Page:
I love this image because it reminds me of a simple life – when tragedies such as what we just saw occur in Paris did not happen. A time when people were more caring toward their fellow man, had moral standards and pride that people worked hard toward achieving. Being a good, law-abiding citizen was something to be proud of.

Internationally things are a mess, and the only thing we can do as individuals is strive to do the right things in our own little worlds – in our families and in our neighborhoods and communities.

There is truth in the quotation “in order to keep your balance, you must keep moving.” Physical activity is good for a healthy mind, body and spirit. But, moving constantly due to unnecessary holiday frenzy, climbing the corporate ladder or wanting to have it all and wanting it NOW can lead to burn out, stress and imbalance. Results or goal driven people have a difficult time recognizing when they are teetering, ready to crash, until its too late.

have a cuppaIt’s important to take time out for ourselves and our families. When you’ve been on a roll, it is even more difficult to lay down the law with yourself and call it day.

So, my writing today is sort and sweet. I’m going to pretend what retirement looks like for a just a few minutes, with help from this article.

Do return tomorrow on Film Friday. I will be posting some information about a  just released movie that you and your family might enjoy watching together. You may remember this story of hope as one of the most compelling news stories of 2010. I remember sitting in front of the television in rapt attention as the events of this day in history unfolded.

This blog is brought to you by Sue Batton Leonard, author of Lessons of Heart & Soul and the EVVY award-winning memoir Gift of a Lifetime: Finding Fulfilling Things in the Unexpected.

Somewhere, a Twin Out There

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“Tears shed for another person are not a sign of weakness. They are a sign of a pure heart.” ~― José N. Harris, MI VIDA: A Story of Faith, Hope and Love
I’ve been feeling a little sad lately. My twin and I went to college with two other sets of twin sisters. A few weeks ago, I learned through web connections that one of the matched sets suffered the loss of her sister.  I have felt empathetic pain deep in my heart for the remaining sister as well as sorrow for the death of the other half. Life will certainly be different for the survivor and grief is handled differently by each person.  I hope the surviving sister can find solace in all the things that she finds fulfilling in her life.

According to Psychology Today, the loss of a twin is  unique grief because twins hold special love and kinship with one another. If you’ve never thought yourself as a twin, according to Julie Dillon, we all have twins out there in the world. If you share a rare bond with a friend, you know what it is like to have a kindred spirit.

For some people it may take a lifetime to find a companion who you feel an extraordinary connection with. It took three minutes for my double to appear in my life. Although we are not identical, the fraternal connection is very strong and different than the the other relationships in my life. My twin and I have laughed together, cried together, been partners in mischief, learned some hard lessons as a united team and celebrated as siblings who were born on the same day from the same mother.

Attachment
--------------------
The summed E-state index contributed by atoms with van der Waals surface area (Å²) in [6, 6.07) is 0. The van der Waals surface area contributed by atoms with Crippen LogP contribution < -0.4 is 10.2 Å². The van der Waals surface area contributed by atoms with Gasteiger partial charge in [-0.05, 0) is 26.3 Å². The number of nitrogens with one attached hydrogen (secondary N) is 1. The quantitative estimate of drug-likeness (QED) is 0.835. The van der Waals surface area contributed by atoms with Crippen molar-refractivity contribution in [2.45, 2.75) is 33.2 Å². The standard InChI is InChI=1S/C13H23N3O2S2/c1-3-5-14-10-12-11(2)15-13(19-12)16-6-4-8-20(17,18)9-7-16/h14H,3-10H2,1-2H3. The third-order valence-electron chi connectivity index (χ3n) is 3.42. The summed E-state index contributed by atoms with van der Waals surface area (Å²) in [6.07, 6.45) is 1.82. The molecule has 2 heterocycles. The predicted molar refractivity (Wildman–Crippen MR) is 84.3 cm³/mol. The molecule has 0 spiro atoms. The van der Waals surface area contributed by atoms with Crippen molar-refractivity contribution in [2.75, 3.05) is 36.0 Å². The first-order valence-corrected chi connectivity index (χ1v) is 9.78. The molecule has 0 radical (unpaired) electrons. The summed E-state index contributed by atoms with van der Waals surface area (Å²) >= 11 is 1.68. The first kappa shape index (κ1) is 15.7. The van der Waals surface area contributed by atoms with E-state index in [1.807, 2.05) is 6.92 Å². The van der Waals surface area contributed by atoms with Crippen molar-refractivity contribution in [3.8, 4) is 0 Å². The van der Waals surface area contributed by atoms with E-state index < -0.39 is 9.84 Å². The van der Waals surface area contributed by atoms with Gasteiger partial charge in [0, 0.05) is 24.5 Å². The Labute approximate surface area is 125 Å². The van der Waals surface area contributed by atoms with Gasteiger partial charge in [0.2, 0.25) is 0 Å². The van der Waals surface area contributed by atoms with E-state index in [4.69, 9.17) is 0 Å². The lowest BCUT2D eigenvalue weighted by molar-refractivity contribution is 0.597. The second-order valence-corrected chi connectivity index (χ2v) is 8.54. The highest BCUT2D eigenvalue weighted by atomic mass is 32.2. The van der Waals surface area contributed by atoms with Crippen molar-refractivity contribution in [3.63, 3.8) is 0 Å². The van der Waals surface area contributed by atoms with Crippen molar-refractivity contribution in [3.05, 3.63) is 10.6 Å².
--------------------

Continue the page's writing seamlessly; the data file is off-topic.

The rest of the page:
twin hearts

 

I  didn’t mean to end this Friday on a “downer” but sometimes if we put voice to our emotions through writing, it helps us to feel a little better.  Anyone who has lost a very, very special friend will relate to this writing.  We are all human beings, and grief, in many forms, comes to each one of us at one time or another. It is part of the human condition and with each loss we are reminded to “treasure your relationships not your possessions.” ~ Anthony J. DeAngelo

 

See you on Monday with more happiness in my heart! I  have faith that it will be so! I promise~~

This blog is brought to you by award-winning author Sue Batton Leonard.  For information on her publications Gift of a Lifetime: Finding Fulfilling Things in the Unexpected and short stories Lessons of Heart and Soul.

 

 

 

A Holiday Challenge

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If you visited All Things Fulfilling yesterday, welcome back! We are grateful for our strong reader base that is continually growing!

Getting back to the basics has been a topic this week and today we will continue that theme. Combating the high value placed on material goods is a struggle for some families. Last night, I became aware of an initiative that might seem just right for your family. If not this year, perhaps it’s something to work towards in the future.

As you put together your holiday gift list, strive to give your loved one’s

only one of  these four things:

only-4-christmas-gifts-for-kids-something-you-want-something-you-need-something-to-wear-and-something-to-read.

 Add one more item to this list.  #5 Teach your children the value of giving to others.

Pick out one  item from these four categories and donate it from your family to another family in need in your community.  Have your children go along for the ride and drop it off at a thrift shop, a Salvation Army box, a local church, a non-profit organization or a community food kitchen. Although it may not seem like much, keep in mind that for many receiving all four items for Christmas would be beyond their wildest dreams.

Remember: People overestimate the pleasure they’ll get from having more stuff. This does not apply to new rose bushes, crayons, or yarn stashes. ~Dr. SunWolf

(P.S. Because it is wavering Wednesday, you are allowed to modify this quote with what feeds your soul!)

This blog is brought to you by Sue Batton Leonard, EVVY award-winning author of Gift of a Lifetime: Finding Fulfilling Things in the Unexpected and short stories Lessons of Heart & Soul.